A controversial study (which had many ethical issues) was done in an effort to find out how much the soul weighs. It was done in 1854 at a Consumptives Home, a charity that cared for people who were slowly dying of tuberculosis.

A surgeon and physician named Duncan Macdougall placed a bed on a large, industrial, scale. A person who appeared to be about to die of consumption was placed on the bed. Macdougall, and other doctors, watched and waited for the person to die.

At that moment, they checked the scale to see if the total weight had changed. The scale often showed that the person (and the bed they were lying on) weighed a tiny bit less immediately after the person died. The study was controversial for many reasons, the biggest of which was the question of whether a person who was about to die of consumption could truly give consent to being in the study.

Despite this, other doctors attempted to replicate the study (using animals instead of people). The animals were not dying of consumption. They were euthanized after being placed on the industrial scale. The results of these studies contradicted each other and were inconclusive.

From here, things move away from the realm of science (wonky and questionable as it was) and into the realm of seances (which were run by women who intended to scam people). I found this part of the book to be extremely entertaining, and I’ll leave you to read it for yourself.  In short, seances became a popular thing for people to experience. Many people came to the seance already believing that they would encounter a spirit. They were easy marks.

Another interesting thing I learned from Spook is that people have been using whatever the most modern technology was at the time to attempt to record the voices of spirits (or ghosts). Some of the earliest recordings were of mediums who claimed to be channeling a spirit – who had a lot of things to say.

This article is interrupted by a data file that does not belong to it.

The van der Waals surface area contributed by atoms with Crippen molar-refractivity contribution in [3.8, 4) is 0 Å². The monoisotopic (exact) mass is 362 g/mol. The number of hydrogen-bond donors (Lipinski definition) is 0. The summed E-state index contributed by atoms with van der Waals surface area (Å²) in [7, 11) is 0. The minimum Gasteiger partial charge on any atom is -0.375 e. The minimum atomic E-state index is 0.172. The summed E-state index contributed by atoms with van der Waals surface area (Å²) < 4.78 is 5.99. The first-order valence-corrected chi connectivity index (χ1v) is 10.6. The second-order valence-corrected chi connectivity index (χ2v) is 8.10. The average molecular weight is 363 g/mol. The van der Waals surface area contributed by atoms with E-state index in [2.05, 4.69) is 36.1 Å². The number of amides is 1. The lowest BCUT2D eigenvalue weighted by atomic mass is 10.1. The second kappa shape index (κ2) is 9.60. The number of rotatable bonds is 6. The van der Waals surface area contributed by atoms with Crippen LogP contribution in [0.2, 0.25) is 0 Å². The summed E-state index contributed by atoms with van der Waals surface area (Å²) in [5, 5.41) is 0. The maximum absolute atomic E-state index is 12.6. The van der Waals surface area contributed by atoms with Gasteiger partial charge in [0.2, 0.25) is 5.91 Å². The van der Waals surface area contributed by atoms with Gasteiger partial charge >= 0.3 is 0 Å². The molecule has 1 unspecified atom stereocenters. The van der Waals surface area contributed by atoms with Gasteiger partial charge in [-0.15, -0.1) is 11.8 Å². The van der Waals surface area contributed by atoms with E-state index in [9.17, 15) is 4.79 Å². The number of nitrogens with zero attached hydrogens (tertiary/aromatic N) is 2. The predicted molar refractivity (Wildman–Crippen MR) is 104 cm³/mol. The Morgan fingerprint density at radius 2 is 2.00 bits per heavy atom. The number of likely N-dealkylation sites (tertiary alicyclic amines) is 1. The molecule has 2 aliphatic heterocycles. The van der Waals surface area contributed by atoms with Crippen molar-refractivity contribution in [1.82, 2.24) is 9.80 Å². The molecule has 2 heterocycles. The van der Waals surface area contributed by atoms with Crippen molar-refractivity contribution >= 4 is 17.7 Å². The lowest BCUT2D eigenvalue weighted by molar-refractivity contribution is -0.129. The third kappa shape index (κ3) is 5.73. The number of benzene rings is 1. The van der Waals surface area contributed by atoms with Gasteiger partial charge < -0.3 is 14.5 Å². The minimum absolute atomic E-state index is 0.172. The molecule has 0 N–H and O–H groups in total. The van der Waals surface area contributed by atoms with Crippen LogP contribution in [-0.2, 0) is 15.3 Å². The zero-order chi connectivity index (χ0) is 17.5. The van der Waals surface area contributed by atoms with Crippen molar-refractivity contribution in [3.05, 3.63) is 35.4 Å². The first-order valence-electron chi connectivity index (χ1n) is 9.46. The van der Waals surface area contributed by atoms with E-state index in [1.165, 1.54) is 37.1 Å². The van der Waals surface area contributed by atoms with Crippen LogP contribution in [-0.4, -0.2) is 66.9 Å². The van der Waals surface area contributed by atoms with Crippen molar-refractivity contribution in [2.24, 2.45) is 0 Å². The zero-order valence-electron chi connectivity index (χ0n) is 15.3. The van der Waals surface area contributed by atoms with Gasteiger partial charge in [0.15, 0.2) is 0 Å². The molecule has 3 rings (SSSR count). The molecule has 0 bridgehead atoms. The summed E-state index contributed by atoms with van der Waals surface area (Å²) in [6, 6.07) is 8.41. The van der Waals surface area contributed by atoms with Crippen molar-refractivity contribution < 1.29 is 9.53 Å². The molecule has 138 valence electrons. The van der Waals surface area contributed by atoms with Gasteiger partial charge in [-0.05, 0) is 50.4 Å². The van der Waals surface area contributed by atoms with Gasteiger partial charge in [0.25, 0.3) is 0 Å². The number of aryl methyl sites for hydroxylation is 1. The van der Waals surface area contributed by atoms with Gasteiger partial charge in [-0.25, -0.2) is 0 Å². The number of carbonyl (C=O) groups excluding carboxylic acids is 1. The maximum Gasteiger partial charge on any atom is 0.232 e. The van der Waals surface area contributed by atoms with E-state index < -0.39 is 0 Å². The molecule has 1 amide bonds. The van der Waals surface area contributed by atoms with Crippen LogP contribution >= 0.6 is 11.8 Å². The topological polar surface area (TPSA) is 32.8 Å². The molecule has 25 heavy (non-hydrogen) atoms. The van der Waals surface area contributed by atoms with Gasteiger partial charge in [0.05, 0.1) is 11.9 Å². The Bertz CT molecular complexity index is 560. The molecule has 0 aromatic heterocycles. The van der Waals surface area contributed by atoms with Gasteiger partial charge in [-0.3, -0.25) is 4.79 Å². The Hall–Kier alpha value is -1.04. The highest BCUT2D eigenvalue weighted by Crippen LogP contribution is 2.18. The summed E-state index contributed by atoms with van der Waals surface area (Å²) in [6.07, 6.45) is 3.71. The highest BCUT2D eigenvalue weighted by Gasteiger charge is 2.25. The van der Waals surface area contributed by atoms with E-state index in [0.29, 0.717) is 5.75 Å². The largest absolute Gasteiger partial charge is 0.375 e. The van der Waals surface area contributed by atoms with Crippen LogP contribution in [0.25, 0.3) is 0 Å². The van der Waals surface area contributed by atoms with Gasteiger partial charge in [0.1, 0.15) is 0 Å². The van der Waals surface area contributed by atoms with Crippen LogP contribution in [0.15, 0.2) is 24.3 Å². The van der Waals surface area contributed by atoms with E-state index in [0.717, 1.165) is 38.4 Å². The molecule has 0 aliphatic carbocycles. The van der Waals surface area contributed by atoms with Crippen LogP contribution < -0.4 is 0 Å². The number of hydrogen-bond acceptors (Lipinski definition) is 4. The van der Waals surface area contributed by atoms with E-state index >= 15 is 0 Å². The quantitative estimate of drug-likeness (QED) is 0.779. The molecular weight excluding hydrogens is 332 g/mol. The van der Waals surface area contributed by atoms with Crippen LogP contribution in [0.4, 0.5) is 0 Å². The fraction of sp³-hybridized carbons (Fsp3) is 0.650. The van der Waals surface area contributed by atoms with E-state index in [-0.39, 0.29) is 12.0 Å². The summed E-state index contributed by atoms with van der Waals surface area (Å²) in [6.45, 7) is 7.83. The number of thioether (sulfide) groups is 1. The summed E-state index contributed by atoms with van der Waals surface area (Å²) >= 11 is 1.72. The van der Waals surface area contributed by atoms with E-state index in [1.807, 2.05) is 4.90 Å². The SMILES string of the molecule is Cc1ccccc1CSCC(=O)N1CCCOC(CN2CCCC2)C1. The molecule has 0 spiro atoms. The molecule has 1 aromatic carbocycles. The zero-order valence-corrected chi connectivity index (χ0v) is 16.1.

Sometimes, people heard crackles over the radio and interpreted them to be voices from the beyond. It often turned out to be the person’s imagination – with the exception of a situation where the people lived really close to where the radio waves were being transmitted. Those people were actually hearing radio transmissions from local stations that were somehow picked up by things like – for example – their oven.

More recently, people began using tape recorders to capture the voices of the spirits. I presume people have started using there smartphones for this purpose. The common theme here is that people have a tendency to want to believe that the newest, hottest, piece of technology that can record something is definitely going to pick up the voices of spirits.

Spook is a truly bizarre book that mixes scientific study (such as it was) with religion and the cultural beliefs of a population in a specific location at different points in history. When it comes to the afterlife, these concepts blend together and influence not only what a person believes about the human soul, but also what the afterlife is like.

Spook – by Mary Roach is a post written by Jen Thorpe on Book of Jen and is not allowed to be copied to other sites.